The History of a Lutheran College: Northwestern University, Watertown WI Northwestern University can trace its beginnings to 1863, to a decision of the Evangelical Lutheran Synod of Wisconsin in Milwaukee. Here they determined to both raise money and erect a building for the new school. After much discussion, they chose the city of Watertown as a suitable spot. This would be the spot for one building - a building that would be paid for with funds raised both in Europe and at home. The hope was that this building would be able to accommodate both a seminary for pastors and a college. Accordingly, in 1864 a plot of about six acres was purchased from a Mr. Richards for about 600 dollars, and construction started on the first official building of Northwestern College. Despite the strain caused by the Civil War, construction was completed on October 14 of the following year. When it opened the college had three teachers: Pres. Martin, Dr. E. Moldehnke, and Johann Kaltenbrunn; as well as eight students: Pastor E. Pankow, August Gamm (now a railroad operator in Milwaukee), a Mr. Goldammer, the later teacher P. Denninger (who died in Watertown), and John Gamm (later lost from our records). There were also three Anglo-Americans: George Small, George Moreland, and Henry Enos. In the course of that first year an additional 15-16 students later enrolled, almost all of whom were of English or Irish descent. The goal of the institution was threefold. First, to give young Christians a solid education that would equip them to study theology and become capable ministers for our church body. Second, those who didn’t wish to enter the ministry would still receive a quality education founded on Christ and his Word. Third, even for those students who could only attend classes in short spurts, the aim was to give them the necessary instruction for practical life. With these goals in mind, the school was divided into three departments: a college proper, a preparatory school, and an academy. The idea was that students of the prep school and the academy could in most cases be instructed at the same time. That our synod placed such an all-encompassing goal for the institution at the very beginning reflects that she took Luther’s advice seriously. For that man of God time and again stressed the importance of starting and maintaining schools of higher learning: not only to provide the church with competent ministers, but also to bring up Christian laymen for a life of useful citizenship. He expressed himself accordingly in his Address to the Christian Nobility: “For the schools should be instructing gifted men in the Scriptures, so that they may become bishops and pastors and take their stand against the heretics, the Devil, and all the world. However, do we see this happening? I have great fear that the schools might become gates to Hell, if they don’t eagerly embrace the Scriptures and teach their students to do the same.” He also speaks in his sermons about encouraging our youth toward receiving a higher education: “You would have to be a crude and ungrateful blockhead, indeed, a pig among men, if you saw that your son was gifted - he could help an emperor maintain his kingdom and crown, he could help a prince rule his land, give counsel to cities and states, or even help someone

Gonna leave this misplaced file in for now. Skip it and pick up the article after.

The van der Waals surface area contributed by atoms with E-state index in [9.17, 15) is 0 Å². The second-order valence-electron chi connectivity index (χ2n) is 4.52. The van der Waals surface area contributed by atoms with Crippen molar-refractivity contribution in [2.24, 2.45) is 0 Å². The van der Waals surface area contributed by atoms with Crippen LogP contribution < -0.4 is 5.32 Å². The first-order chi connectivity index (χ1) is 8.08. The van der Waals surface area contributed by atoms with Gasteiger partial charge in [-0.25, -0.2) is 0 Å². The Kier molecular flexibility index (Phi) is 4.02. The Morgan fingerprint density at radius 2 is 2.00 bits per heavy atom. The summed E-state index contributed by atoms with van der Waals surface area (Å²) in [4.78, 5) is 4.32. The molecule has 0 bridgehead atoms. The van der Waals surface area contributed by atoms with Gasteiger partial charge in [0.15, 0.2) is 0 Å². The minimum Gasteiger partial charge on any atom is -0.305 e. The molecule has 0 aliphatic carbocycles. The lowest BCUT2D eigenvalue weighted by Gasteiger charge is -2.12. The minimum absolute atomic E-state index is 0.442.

defend his life, family, goods, and honor - but you were too timid to invest in his education and enable him to do these things.” “What if you had a child who had the gifts for teaching, and you could direct him towards it - and yet you didn’t do it? Instead, you forgot about it and were totally unconcerned with peace, justice, good government, etc. By doing that you would visit just as much harm against worldly authority as the Turks do - indeed, as much as the Devil himself.” “It should also be mentioned here how many educated people are needed for medicine and the other sciences. A man could preach for half a year and write a giant book on just these two needs alone.” At the same time, Dr. Luther strongly cautioned against sending children to schools where the Word of God is not taught. Therefore our synod’s position on higher education has been the same since the beginning - and by God’s grace we have maintained that position up to the present day. The beginnings of Northwestern College were admittedly humble, not to mention somewhat unique. Due to the makeup of our country, as a school it was predominantly English. Not only was German treated as a foreign language in conversation, but in the classroom it was almost non-existent. It is not surprising then that the vast majority of the students were either of English or Irish descent. Obviously the school would not be able to flourish under such conditions. It was only later - when Dr. Meumann was called - that German began to be used more, at least in the classroom. In addition, our young school had to continuously struggle with financial needs. Attempts were made to increase the cash flow through tutoring, but this only helped so much. Yet in spite of these difficulties, the school was able to build a two-story dormitory for the students. (Unfortunately, it burned down on December 31, 1874.) Then, in the spring of 1869 an outbreak of smallpox hit Watertown, and the school was forced to close until that fall. Around this time discussions began with the Missouri Synod to cooperate more closely with our respective worker-training systems. As a result, our synod suspended its seminary operations and sent our pastoral students to St. Louis for theological training. In return, LCMS sent a new professor (Professor Stellhorn) and a number of new students to Watertown. It was also at this time that our current president, A. F. Ernst, was first called as inspector. In addition, he was tasked with implementing a plan to reorganize the college. This was to help realize two new governing principles that the synod had presented and adopted for the school. First, the German language must be given equal footing with English. In line with this was the second: the framework of the school should now be reorganized according to the German gymnasium model. Some differences would obviously have to be allowed - this was after all an Anglo-majority land. However, the gymnasium model had acquitted itself well as an educational system for nearly 600 years and was therefore appropriated for our school. The new school year opened with a greater number of students. Lewis O. Thompson became the new president, since President Martin had resigned. Pres. Thompson was a Norwegian with an English education and a thoroughly Anglicized outlook. However, in all other respects he was a virtuous, responsible man. Along with him the school boasted two other teachers: Dr. Meumann and Professor Kaltenbrunn. Two more teachers were now added to their number - Professor Stellhorn from the Missouri synod and Professor Ernst, the new